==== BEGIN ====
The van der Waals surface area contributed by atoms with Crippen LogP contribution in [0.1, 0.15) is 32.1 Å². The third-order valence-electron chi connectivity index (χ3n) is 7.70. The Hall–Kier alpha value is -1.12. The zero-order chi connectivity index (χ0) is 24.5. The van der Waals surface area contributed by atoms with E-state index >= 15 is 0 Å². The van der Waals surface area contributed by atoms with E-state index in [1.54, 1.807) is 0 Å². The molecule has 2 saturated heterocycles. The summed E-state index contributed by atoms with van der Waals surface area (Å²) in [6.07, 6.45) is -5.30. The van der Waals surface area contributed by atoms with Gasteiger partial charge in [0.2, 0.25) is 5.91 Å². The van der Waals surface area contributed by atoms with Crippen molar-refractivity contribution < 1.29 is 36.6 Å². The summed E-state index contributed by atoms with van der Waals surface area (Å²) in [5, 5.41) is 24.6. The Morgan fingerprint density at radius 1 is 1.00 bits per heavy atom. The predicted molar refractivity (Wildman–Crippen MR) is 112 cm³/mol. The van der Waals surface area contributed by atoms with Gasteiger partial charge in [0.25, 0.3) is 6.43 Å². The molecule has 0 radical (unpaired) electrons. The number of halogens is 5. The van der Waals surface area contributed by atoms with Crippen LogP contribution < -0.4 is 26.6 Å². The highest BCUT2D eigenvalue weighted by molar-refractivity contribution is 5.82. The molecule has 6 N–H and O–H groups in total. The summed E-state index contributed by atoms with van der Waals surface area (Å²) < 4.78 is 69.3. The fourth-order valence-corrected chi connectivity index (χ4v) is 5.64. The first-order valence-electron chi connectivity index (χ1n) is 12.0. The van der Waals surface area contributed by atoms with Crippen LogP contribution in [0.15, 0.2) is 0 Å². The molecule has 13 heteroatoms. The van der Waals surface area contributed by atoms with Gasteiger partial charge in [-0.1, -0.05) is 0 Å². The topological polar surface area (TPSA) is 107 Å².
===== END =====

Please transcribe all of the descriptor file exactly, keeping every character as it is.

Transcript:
The van der Waals surface area contributed by atoms with Crippen LogP contribution in [0.1, 0.15) is 32.1 Å². The third-order valence-electron chi connectivity index (χ3n) is 7.70. The Hall–Kier alpha value is -1.12. The zero-order chi connectivity index (χ0) is 24.5. The van der Waals surface area contributed by atoms with E-state index >= 15 is 0 Å². The van der Waals surface area contributed by atoms with E-state index in [1.54, 1.807) is 0 Å². The molecule has 2 saturated heterocycles. The summed E-state index contributed by atoms with van der Waals surface area (Å²) in [6.07, 6.45) is -5.30. The van der Waals surface area contributed by atoms with Gasteiger partial charge in [0.2, 0.25) is 5.91 Å². The van der Waals surface area contributed by atoms with Crippen molar-refractivity contribution < 1.29 is 36.6 Å². The summed E-state index contributed by atoms with van der Waals surface area (Å²) in [5, 5.41) is 24.6. The Morgan fingerprint density at radius 1 is 1.00 bits per heavy atom. The predicted molar refractivity (Wildman–Crippen MR) is 112 cm³/mol. The van der Waals surface area contributed by atoms with Gasteiger partial charge in [0.25, 0.3) is 6.43 Å². The molecule has 0 radical (unpaired) electrons. The number of halogens is 5. The van der Waals surface area contributed by atoms with Crippen LogP contribution < -0.4 is 26.6 Å². The highest BCUT2D eigenvalue weighted by molar-refractivity contribution is 5.82. The molecule has 6 N–H and O–H groups in total. The summed E-state index contributed by atoms with van der Waals surface area (Å²) < 4.78 is 69.3. The fourth-order valence-corrected chi connectivity index (χ4v) is 5.64. The first-order valence-electron chi connectivity index (χ1n) is 12.0. The van der Waals surface area contributed by atoms with Crippen LogP contribution in [0.15, 0.2) is 0 Å². The molecule has 13 heteroatoms. The van der Waals surface area contributed by atoms with Gasteiger partial charge in [-0.1, -0.05) is 0 Å². The topological polar surface area (TPSA) is 107 Å².